Stay 2 metres apart from anyone not in your household.

To access the full government guidance, visit:

Businesses and venues which must closeTo reduce social contact, the regulations require some businesses to close and impose restrictions on how some businesses provide goods and services. The full list of businesses required to close can be found in the guidance on closing certain businesses and venues in England, but includes:

  • non-essential retail, such as clothing and homeware stores, vehicle showrooms (other than for rental), betting shops, tailors, tobacco and vape shops, electronic goods and mobile phone shops, auction houses (except for auctions of livestock or agricultural equipment) and market stalls selling non-essential goods. These venues can continue to be able to operate click-and-collect (where goods are pre-ordered and collected off the premises) and delivery services.
  • hospitality venues such as cafes, restaurants, pubs, bars and social clubs; with the exception of providing food and non-alcoholic drinks for takeaway (until 11pm), click-and-collect and drive-through. All food and drink (including alcohol) can continue to be provided by delivery.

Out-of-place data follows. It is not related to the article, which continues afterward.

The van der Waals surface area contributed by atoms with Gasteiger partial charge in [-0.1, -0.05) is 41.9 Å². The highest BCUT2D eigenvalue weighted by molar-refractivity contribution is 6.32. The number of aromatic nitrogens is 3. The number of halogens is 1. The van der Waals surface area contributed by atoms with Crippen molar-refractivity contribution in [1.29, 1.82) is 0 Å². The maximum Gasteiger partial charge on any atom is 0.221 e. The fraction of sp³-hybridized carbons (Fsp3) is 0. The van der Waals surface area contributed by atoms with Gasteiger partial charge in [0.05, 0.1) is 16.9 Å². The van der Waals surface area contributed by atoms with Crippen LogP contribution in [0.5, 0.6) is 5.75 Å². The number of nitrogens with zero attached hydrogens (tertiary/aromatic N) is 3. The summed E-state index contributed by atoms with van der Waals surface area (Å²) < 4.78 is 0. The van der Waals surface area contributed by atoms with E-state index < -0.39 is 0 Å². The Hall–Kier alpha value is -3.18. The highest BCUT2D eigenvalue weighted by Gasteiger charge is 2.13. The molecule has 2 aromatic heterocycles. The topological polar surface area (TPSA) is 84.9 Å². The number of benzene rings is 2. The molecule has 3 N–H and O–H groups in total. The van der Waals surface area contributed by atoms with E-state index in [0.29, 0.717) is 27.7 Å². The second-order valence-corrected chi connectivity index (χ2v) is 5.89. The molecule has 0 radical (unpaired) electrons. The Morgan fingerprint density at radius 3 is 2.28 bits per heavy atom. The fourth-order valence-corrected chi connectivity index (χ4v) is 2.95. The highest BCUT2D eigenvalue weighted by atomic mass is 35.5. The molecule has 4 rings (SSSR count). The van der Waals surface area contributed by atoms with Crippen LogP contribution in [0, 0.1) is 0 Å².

• accommodation such as hotels, hostels, guest houses and campsites, except for specific circumstances, such as where these act as someone’s main residence, where the person cannot return home, for providing accommodation or support to the homeless, or where it is essential to stay there for work purposes
  • leisure and sports facilities such as leisure centres and gyms, swimming pools, sports courts,fitness and dance studios, riding arenas at riding centres, climbing walls, and golf courses.
  • entertainment venues such as theatres, concert halls, cinemas, museums and galleries, casinos, amusement arcades, bingo halls, bowling alleys, skating rinks, go-karting venues, indoor play and soft play centres and areas (including inflatable parks and trampolining centres), circuses, fairgrounds, funfairs, water parks and theme parks
  • animal attractions (such as zoos, safari parks, aquariums, and wildlife reserves)